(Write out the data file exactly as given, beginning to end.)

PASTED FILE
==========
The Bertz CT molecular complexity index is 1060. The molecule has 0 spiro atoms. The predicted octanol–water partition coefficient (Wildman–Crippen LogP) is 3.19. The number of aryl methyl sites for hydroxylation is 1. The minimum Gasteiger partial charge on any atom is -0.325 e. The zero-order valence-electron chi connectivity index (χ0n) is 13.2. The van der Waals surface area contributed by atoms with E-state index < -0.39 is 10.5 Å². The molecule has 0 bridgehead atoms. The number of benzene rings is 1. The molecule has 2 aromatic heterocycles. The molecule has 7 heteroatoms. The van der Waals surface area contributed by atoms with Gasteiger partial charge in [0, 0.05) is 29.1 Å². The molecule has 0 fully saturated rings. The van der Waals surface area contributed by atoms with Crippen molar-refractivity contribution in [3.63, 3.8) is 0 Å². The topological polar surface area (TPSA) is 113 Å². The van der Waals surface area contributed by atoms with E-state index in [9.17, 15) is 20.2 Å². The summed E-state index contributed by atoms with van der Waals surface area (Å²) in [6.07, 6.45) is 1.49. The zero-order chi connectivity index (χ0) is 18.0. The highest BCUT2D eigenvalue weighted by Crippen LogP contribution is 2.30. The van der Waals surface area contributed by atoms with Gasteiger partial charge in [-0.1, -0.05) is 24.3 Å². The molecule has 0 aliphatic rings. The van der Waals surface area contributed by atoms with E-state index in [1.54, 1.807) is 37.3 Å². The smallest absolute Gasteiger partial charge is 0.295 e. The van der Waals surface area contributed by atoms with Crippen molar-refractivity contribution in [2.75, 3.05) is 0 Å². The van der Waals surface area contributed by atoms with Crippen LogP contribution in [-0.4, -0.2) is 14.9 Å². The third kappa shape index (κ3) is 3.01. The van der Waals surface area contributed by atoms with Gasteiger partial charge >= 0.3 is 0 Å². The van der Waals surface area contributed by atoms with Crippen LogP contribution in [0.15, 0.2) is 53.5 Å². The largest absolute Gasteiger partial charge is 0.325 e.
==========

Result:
The Bertz CT molecular complexity index is 1060. The molecule has 0 spiro atoms. The predicted octanol–water partition coefficient (Wildman–Crippen LogP) is 3.19. The number of aryl methyl sites for hydroxylation is 1. The minimum Gasteiger partial charge on any atom is -0.325 e. The zero-order valence-electron chi connectivity index (χ0n) is 13.2. The van der Waals surface area contributed by atoms with E-state index < -0.39 is 10.5 Å². The molecule has 0 bridgehead atoms. The number of benzene rings is 1. The molecule has 2 aromatic heterocycles. The molecule has 7 heteroatoms. The van der Waals surface area contributed by atoms with Gasteiger partial charge in [0, 0.05) is 29.1 Å². The molecule has 0 fully saturated rings. The van der Waals surface area contributed by atoms with Crippen molar-refractivity contribution in [3.63, 3.8) is 0 Å². The topological polar surface area (TPSA) is 113 Å². The van der Waals surface area contributed by atoms with E-state index in [9.17, 15) is 20.2 Å². The summed E-state index contributed by atoms with van der Waals surface area (Å²) in [6.07, 6.45) is 1.49. The zero-order chi connectivity index (χ0) is 18.0. The highest BCUT2D eigenvalue weighted by Crippen LogP contribution is 2.30. The van der Waals surface area contributed by atoms with Gasteiger partial charge in [-0.1, -0.05) is 24.3 Å². The molecule has 0 aliphatic rings. The van der Waals surface area contributed by atoms with E-state index in [1.54, 1.807) is 37.3 Å². The smallest absolute Gasteiger partial charge is 0.295 e. The van der Waals surface area contributed by atoms with Crippen molar-refractivity contribution in [2.75, 3.05) is 0 Å². The van der Waals surface area contributed by atoms with Crippen LogP contribution in [-0.4, -0.2) is 14.9 Å². The third kappa shape index (κ3) is 3.01. The van der Waals surface area contributed by atoms with Gasteiger partial charge >= 0.3 is 0 Å². The van der Waals surface area contributed by atoms with Crippen LogP contribution in [0.15, 0.2) is 53.5 Å². The largest absolute Gasteiger partial charge is 0.325 e.